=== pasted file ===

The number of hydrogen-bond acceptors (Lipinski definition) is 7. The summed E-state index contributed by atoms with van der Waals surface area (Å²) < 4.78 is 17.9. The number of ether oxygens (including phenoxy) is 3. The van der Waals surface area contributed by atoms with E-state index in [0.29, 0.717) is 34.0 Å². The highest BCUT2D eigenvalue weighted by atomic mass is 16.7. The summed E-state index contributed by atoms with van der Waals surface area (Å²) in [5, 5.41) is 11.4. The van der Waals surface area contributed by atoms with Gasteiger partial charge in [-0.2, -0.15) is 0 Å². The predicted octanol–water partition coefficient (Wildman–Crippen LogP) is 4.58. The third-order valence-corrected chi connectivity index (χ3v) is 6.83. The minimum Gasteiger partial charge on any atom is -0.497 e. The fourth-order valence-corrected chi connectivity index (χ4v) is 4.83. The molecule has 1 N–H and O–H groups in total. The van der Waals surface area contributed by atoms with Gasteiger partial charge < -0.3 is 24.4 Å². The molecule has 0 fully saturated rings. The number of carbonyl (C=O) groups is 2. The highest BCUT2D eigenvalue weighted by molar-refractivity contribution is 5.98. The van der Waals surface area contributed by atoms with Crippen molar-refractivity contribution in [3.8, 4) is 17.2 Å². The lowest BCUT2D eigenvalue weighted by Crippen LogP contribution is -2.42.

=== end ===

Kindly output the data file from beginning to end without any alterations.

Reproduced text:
The number of hydrogen-bond acceptors (Lipinski definition) is 7. The summed E-state index contributed by atoms with van der Waals surface area (Å²) < 4.78 is 17.9. The number of ether oxygens (including phenoxy) is 3. The van der Waals surface area contributed by atoms with E-state index in [0.29, 0.717) is 34.0 Å². The highest BCUT2D eigenvalue weighted by atomic mass is 16.7. The summed E-state index contributed by atoms with van der Waals surface area (Å²) in [5, 5.41) is 11.4. The van der Waals surface area contributed by atoms with Gasteiger partial charge in [-0.2, -0.15) is 0 Å². The predicted octanol–water partition coefficient (Wildman–Crippen LogP) is 4.58. The third-order valence-corrected chi connectivity index (χ3v) is 6.83. The minimum Gasteiger partial charge on any atom is -0.497 e. The fourth-order valence-corrected chi connectivity index (χ4v) is 4.83. The molecule has 1 N–H and O–H groups in total. The van der Waals surface area contributed by atoms with Gasteiger partial charge < -0.3 is 24.4 Å². The molecule has 0 fully saturated rings. The number of carbonyl (C=O) groups is 2. The highest BCUT2D eigenvalue weighted by molar-refractivity contribution is 5.98. The van der Waals surface area contributed by atoms with Crippen molar-refractivity contribution in [3.8, 4) is 17.2 Å². The lowest BCUT2D eigenvalue weighted by Crippen LogP contribution is -2.42.